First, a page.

Hi, i have the following defined on top of the program in C

#define Mess1 "\n\rWaterflow Sensor";

in my main i have the following written:-
AsUSARTsendBytes(Mess1);

The function being called is like that
void AsUSARTsendBytes( char *bytes )

Something however is going wrong the compiler is giving the following message:-
illegal conversion between pointer types

what can i do to fix this, thanks

> #define Mess1 "\n\rWaterflow Sensor";
Well the ; at the end of this line should really have drawn a syntax error from your compiler, not a pointer convertion error.

Which leads me to suspect you've posted from memory what you think you've got, rather than copy/pasting what you've actually got.

A complete compilable example program which demonstrates the problem is far better than 3 disjointed lines which contain other problems.

> i have the following defined on top of the program in C
You might be writing in C, but does your compiler know that?
Too many people name their C programs with filenames like prog.cpp and get into all sorts of trouble as a result.

Saying which OS/Compiler you're using as well would help, since the functions you're calling are non-standard.

Did you prototype the function before calling it?
Is the prototype consistent with the definition?

#include <stdio.h>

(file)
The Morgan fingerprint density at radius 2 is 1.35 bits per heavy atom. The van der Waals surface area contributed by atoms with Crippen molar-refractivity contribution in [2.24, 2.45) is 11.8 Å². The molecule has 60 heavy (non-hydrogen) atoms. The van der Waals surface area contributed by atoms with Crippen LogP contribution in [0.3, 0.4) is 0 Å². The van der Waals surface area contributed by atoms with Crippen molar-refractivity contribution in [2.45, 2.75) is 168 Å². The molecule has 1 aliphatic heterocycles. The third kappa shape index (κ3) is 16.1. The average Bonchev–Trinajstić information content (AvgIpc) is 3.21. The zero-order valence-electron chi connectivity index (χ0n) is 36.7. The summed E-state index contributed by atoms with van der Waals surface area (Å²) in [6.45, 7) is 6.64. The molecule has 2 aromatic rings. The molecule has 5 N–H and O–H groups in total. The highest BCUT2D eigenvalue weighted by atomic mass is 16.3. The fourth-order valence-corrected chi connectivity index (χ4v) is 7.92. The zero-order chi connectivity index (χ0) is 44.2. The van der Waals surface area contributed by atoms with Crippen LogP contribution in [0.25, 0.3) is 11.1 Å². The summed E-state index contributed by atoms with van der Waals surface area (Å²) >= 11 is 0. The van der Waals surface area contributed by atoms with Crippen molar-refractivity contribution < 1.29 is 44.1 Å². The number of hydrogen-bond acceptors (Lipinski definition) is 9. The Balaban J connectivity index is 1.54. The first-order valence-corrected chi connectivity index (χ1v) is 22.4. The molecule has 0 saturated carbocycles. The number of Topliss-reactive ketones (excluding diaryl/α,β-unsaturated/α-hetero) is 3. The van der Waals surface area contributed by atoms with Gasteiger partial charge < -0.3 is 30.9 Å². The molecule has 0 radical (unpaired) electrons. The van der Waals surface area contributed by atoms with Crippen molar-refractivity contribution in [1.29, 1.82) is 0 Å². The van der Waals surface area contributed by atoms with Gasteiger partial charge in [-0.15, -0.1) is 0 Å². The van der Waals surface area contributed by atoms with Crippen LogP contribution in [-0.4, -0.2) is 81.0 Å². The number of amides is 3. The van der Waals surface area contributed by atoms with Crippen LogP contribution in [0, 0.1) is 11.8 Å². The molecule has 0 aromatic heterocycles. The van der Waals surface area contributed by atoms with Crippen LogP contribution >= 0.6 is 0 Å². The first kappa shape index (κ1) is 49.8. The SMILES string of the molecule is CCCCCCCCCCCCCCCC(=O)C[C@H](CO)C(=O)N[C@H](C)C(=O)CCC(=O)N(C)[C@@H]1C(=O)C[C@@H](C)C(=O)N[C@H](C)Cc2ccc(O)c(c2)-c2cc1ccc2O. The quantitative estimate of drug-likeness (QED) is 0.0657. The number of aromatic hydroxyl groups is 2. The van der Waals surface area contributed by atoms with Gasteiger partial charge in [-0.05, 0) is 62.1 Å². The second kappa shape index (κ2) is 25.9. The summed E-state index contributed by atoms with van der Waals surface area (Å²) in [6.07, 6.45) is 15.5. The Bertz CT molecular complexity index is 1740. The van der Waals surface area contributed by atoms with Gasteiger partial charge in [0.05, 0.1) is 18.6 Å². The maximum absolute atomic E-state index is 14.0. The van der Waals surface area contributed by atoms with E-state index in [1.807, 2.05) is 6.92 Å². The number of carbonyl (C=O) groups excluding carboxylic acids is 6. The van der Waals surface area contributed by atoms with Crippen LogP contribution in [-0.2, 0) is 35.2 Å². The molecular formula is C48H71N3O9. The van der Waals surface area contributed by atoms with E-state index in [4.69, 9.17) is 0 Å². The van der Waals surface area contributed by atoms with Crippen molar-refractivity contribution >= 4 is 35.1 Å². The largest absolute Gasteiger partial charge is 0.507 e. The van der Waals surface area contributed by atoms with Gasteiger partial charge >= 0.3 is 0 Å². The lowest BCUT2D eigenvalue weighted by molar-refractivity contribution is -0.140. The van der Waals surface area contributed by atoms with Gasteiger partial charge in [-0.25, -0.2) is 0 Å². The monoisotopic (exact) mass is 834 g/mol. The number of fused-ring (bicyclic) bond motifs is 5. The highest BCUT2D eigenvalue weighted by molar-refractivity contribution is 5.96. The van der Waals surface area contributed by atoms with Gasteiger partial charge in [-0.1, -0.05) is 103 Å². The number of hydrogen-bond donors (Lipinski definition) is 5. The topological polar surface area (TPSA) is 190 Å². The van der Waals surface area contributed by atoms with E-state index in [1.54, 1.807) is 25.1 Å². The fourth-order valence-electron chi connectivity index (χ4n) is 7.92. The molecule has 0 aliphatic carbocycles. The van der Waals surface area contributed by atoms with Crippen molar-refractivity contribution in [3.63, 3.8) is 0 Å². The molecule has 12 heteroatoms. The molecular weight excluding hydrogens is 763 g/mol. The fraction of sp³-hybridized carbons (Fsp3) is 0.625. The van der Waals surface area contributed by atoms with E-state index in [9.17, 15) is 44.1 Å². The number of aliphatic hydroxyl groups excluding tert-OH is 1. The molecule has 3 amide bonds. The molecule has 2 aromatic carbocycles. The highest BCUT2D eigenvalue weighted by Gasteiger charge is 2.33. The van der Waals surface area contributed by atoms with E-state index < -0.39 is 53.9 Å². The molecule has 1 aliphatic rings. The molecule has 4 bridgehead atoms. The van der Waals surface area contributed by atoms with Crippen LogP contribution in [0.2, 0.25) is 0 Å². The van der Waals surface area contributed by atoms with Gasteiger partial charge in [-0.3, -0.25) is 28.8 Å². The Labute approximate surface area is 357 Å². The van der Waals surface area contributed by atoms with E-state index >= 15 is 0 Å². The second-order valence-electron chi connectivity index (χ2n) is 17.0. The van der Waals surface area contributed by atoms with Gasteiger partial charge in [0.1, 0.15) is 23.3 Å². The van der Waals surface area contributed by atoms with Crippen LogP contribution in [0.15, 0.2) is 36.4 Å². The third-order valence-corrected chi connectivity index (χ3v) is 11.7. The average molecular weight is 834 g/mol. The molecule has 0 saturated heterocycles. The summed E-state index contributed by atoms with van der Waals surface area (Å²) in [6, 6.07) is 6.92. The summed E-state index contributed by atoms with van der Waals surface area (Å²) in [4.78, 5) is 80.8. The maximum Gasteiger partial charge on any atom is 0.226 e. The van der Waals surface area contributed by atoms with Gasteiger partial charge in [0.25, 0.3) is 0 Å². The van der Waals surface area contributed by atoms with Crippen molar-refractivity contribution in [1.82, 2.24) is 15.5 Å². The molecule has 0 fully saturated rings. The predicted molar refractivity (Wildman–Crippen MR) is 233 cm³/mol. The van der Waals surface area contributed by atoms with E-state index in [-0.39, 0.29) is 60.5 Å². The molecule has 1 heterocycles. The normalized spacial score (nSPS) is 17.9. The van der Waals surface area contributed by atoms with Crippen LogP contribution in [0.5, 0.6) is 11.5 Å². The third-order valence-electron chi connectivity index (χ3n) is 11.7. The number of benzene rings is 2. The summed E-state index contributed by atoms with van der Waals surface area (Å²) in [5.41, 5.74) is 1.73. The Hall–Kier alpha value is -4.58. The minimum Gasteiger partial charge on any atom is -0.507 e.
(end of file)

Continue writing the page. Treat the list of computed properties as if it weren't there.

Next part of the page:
#define DENEME "hehehehe"

void mydenemefunc(char * in) {
     puts(in);     
}

int main() {
    
    mydenemefunc(DENEME);
    
return 0;
}

this code is working for me on xp with Dev C++ complier, you should check you provided the complier a prototype of the function if its not above the main.

If the compiler isn't provided with a function definition or prototype at the point the function is called, it will say something like

warning: implicit declaration of function `foo'

and if you pass it arguments

warning: too many arguments to function `foo'

and various warnings if you use a return value incompatible with int. Nothing like "illegal conversion between pointer types". That sounds more like the function actually takes an int* for an argument or some other pointer type. Or perhaps the function parameter doesn't match the definition.

Of course, if the OP posted the error from memory they might have gotten it wrong.

The best thing to do would be to post the error exactly or better yet the code that caused it, as suggested.

String literals have type "pointer to const char" and should not (and, in many circumstances) cannot be passed to function arguments of type "pointer to char"

Bad:

extern void foo(char *);

void bar()
{
    foo("Hello");   /* attempted conversion of const char * to char * */
}

Good:

extern void foo(const char *);

void bar()
{
    foo("Hello");   /* OK */
}

This thread was dead for 4 years lol. Don't post in old threads as said in the read before posting.

>> what is the difference between (i) *p++ & ++*p

++*p : reads as follows: pointer p is dereferenced to give the variable that it points to, then this variable is incremented and its final value is returned.

*p++ : reads as follows: since postfix increment has priority over dereferencing, the pointer p is incremented by one sizeof(variable_type) step, its original value is dereferenced and the variable value at the original pointer location is returned.

What is the difference between
(i) ++(*P) and (*p)++
(ii) ++*p and ++(*p)
(iii)*p++ and (*p)++
pls reply soon .Here i am waiting

This article has been dead for over six months. Start a new discussion instead.